Sunday, November 6, 2016

Visita Iglesia to the Sensō-ji Temple

As per tradition, I wanted to visit a place in Tokyo that spoke of its traditions and unique identity. This meant that I was going to visit a site with temples and/or a traditional village. It was a toss up between visiting Asakusa's Sensō-ji Temple or Shibuya's Meiji Shrine. But I've been to Shibuya before so I opted to prioritise Asakusa... I only had a morning to explore Tokyo before going back to Odaiba and I didn't want to repeat a visit.

The Sensō-ji Temple turns out to be the oldest Buddhist temple in Tokyo, built in 645 AD. It is said to be one of the most colourful temples in the city. I thought, therefore, that it would be a good place to visit and see something traditional–uniquely Japanese–in this ultramodern city.

Reading through tourist guides, I learned that the Sensō-ji Temple could get crowded. But it's a pilgrimage site as well, so I didn't expect it to be too chaotic. I was thinking that people would actually behave because this is sacred ground to worshippers. The sight that greeted me at the Kaminarimon (Thunder Gate) was a surprise: there were so many people! It's as if everyone decided to visit the temple the same time I was there! Too many tourists!

Because there were so many people, I wasn't able to take a closer look at the features of this gate. All I noticed was this giant red lantern right in the middle of the gate. Many of the visitors were taller than I am; a challenging situation for me because it meant that I wouldn't be able to see anything when I started to plunge towards the temple. Good thing I was carrying my selfie stick with me; in this situation, I could put the stick high above my head and take photos. This allowed me to take photos as I was walking through the jam-packed Nakamise-dōri, the street lined with souvenir shops.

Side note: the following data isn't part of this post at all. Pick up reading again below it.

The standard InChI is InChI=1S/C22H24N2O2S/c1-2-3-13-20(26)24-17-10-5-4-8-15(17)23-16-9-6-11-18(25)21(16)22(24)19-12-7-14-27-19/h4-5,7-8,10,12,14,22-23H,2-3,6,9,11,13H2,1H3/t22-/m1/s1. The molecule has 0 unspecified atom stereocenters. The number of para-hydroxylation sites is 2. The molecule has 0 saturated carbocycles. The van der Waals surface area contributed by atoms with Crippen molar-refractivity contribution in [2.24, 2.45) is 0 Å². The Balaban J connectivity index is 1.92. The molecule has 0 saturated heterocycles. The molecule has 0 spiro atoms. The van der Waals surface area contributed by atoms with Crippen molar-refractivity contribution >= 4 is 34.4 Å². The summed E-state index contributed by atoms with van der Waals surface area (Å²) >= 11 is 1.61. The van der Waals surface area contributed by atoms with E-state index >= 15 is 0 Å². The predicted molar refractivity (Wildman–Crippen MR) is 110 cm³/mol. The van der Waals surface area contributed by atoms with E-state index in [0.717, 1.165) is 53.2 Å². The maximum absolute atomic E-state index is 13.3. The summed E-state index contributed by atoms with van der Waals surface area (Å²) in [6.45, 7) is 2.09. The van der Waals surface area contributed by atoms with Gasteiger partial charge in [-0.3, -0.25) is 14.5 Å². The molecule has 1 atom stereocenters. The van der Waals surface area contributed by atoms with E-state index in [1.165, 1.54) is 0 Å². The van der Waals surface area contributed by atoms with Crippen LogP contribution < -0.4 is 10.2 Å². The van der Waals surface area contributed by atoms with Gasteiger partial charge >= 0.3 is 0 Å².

But after I had passed the shopping street, I approached the Hozōmon (Treasure House Gate). It provided access to the inner, more peaceful section of the temple complex. On either side of the gate are two giant statues of red creatures; these statues probably guard the deities inside the temple. 

This gate seemed to filter the tourists further because by the time I passed it, the crowd was considerably thinner. Or so I thought because people probably started spreading out. The stairs leading to the Hondō (main temple building), however, was packed. But once I got to the top of the stairs and into the temple, I was greeted by a peaceful atmosphere. People here were prayerful and were looking around quietly. Photography of the deity at the centre of the altar wasn't allowed so I just contented myself with looking at the paintings in the ceiling and at people. 

Honestly, I wonder how real pilgrims–as opposed to tourists–viewed this place. With such big crowds, how do worshippers feel closer to their deities as they prayed? I guess they must have gotten used to it. After all, this temple has been receiving tourists for hundreds of years!

This visit has been too short. At some point, I have to return and soak in more of the culture. I have to roam around the temple grounds because it appears that I've only seen a part of the temple complex. The tourist guides say that there are more things to see and do in this area.